NASA astronauts Rick Mastracchio and Mike Hopkins and Japanese astronaut Koichi Wakata gathered together Thursday to review spacewalk procedures. Mastracchio and Hopkins will exit the station to replace a faulty pump module over a series of spacewalks. Wakata will operate the station’s robotic arm to maneuver the spacewalkers at the worksite.
The first spacewalk is scheduled for Saturday at 7:10 a.m. EDT when the spacewalkers will set up the worksite on the S1 truss. Monday’s spacewalk will include the removal of the old pump module and the installation of a spare pump module. If necessary a third spacewalk would occur on Christmas day to finalize the installation of the new pump module.
NASA Television will begin coverage of the spacewalks an hour before their 7:10 a.m. scheduled start times. The spacewalks are scheduled to last about six hours and 30 minutes. Shortly after the spacewalks conclude, mission controllers will participate in a briefing at Johnson Space Center to discuss the day’s activities.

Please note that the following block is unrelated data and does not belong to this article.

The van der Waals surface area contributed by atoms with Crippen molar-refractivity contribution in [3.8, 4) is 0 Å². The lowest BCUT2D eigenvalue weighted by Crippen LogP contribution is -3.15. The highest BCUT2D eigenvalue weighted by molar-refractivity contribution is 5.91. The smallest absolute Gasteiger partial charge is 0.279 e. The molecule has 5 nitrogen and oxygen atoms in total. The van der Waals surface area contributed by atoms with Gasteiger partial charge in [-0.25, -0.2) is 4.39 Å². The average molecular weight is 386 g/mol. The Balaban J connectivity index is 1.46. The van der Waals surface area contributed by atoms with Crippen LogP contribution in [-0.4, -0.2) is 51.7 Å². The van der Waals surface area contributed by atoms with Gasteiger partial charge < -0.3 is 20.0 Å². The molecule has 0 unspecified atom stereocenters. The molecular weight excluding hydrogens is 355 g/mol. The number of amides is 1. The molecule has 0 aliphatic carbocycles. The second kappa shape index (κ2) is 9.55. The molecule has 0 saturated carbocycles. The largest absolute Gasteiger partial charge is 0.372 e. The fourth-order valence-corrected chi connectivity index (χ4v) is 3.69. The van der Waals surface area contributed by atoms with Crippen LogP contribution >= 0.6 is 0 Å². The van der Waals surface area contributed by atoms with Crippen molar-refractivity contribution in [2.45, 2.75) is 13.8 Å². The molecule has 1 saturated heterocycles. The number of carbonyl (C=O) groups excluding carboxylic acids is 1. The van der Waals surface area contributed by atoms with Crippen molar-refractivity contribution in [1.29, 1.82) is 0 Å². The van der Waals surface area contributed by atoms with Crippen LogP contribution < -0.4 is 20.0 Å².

A briefing was held Wednesday with International Space Station program manager Mike Suffredini, Flight Director Dina Contella and Lead Spacewalk Officer Allison Bolinger. The mission managers discussed how a faulty pump module forced the launch delay of the Cygnus resupply craft and led to the planning for the contingency spacewalks.
The astronauts are also preparing for the possibility of ammonia leaks during their spacewalk. The pump modules are filled with ammonia for cooling and leaks have occurred while disconnecting cables during previous repair spacewalks. If ammonia flakes get on a crew member’s suit, the spacewalkers would go through a series of decontamination steps before re-entering the space station.
In the Russian side of the space station, Commander Oleg Kotov and Sergey Ryazanskiy are preparing for a Dec. 27 pre-planned spacewalk. The cosmonauts with assistance from Flight Engineer Mikhail Tyurin resized their Orlan spacesuits, checked batteries and reviewed their translation paths to the external worksites.
The duo will install a foot restraint; install medium and high resolution cameras; jettison gear from a pair of external experiments; and install a new experiment as well as a payload boom on the Zvezda service module.
Kotov and Ryazanskiy also participated in a study that monitored their cardiovascular system. Tyurin later worked on the Russian radiation detection experiment Matryeshka that observes radiation absorption in a mannequin.